• Confirm all itineraries and other details – Your trip should be mapped out before you depart. Make certain that you have transportation to and from the airport. Know where your meetings and other scheduled activities are and how you will get there. Your office should also have a copy of any travel plans so they know where you are and how to reach you.
  • Remember that you’re working – There is often a social element of business travel. Clients and colleagues might take you out for dinner or drinks. It’s nice to be able to have some fun, but remember that you are representing your company. There is a huge difference between a glass of wine with dinner and taking body shots off of a co-worker. Even in a different zip code, it is still necessary to remain professional.
  • Enjoy yourself – Just because it is a work trip does not mean that you shouldn’t also have fun. If possible, try to break the “airport-hotel-meeting-airport” cycle. If you have any free time, try to explore the city. If you get to choose where to eat, ask the concierge to recommend a local favorite restaurant. When you’re flying, consider talking to your seatmates instead of ignoring them. Think of frequent traveling as a way to make new friends and contacts across the globe.

Though business travel might seem like an endless cycle of lists, plans and hotel lobbies, it can also be a rewarding experience. Make the most of your trips and don’t let them overwhelm you. At the end of the day, you’re accomplishing something. If that doesn’t make you happy, the miniature shampoos will!

Erin Palmer blogs on behalf of University Alliance and Villanova University. Villanova offers online programs that teach individuals to overcome the challenges of human resource management. Among the programs are HR certification courses and an HR Masters Degree. You can also follow Erin on Twitter.

5 Comments

  1. Great post, Any tips on insurance? I have been looking at AONPersonal risk management insurance Has anybody used this kind of insurance before, it looks quite good for business travel as its policy covers employers’, public and professional and in situations of travel/medical evacuation, kidnap and ransom, security. If you could check it out and let me know what you think it would be very much appreciated. Thanks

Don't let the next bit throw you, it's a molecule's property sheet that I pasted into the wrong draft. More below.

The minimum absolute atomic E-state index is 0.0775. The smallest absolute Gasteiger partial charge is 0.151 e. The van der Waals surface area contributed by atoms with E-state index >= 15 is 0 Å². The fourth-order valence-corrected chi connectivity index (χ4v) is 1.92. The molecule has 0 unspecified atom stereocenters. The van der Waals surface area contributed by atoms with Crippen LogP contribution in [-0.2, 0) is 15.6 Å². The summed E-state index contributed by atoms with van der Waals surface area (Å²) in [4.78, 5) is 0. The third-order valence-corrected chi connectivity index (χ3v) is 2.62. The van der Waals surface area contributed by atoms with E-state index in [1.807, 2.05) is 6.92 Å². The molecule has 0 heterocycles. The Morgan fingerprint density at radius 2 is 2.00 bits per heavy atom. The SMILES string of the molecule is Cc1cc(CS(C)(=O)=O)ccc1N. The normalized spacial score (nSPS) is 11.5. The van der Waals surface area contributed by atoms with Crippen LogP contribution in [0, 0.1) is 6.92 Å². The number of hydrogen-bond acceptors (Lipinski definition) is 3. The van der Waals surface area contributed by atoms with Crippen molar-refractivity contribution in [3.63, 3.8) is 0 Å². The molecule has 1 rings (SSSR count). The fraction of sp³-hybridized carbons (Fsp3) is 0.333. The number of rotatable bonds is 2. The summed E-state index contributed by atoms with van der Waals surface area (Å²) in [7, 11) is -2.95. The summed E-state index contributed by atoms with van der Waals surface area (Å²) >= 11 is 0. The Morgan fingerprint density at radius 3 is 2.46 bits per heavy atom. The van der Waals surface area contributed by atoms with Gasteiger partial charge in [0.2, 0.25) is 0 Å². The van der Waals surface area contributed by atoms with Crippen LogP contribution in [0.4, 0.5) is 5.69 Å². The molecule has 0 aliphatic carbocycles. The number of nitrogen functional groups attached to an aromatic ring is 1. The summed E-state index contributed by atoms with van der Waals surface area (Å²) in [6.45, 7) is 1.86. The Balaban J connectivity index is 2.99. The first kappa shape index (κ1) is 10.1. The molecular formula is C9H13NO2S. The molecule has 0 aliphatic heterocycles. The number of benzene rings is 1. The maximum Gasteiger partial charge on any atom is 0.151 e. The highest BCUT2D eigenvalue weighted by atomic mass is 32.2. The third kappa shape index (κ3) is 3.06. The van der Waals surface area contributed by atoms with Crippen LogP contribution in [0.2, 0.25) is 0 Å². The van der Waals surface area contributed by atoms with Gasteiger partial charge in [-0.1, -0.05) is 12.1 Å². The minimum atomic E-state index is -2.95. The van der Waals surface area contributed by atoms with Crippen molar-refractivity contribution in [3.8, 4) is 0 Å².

Post a Reply
    • Thanks for the comment and question Kia. I know of several organizations who leverage the type of insurance referenced in your link. Many believe the need directly correlates with the geography in question and the risk portfolio is often based on information from government agencies (including the CIA World Factbook and others).

      To get some peer feedback to your question I’d suggest you pose it on LinkedHR (http://www.linkedin.com/groups/Linked-HR-1-Human-Resources-3761) or other public forums. Good luck and thanks again!

      Post a Reply
  2. since i am in business development domain, i do travel a lot. at times i become over stressed due to last minute packing and rushing to airport. excellent article for people like me. thank you.

    Post a Reply
  3. Thanks, Praveen! I’m happy to have helped.

    Post a Reply
  4. Hey Mark, thanks a lot for replying, great link!!

    Post a Reply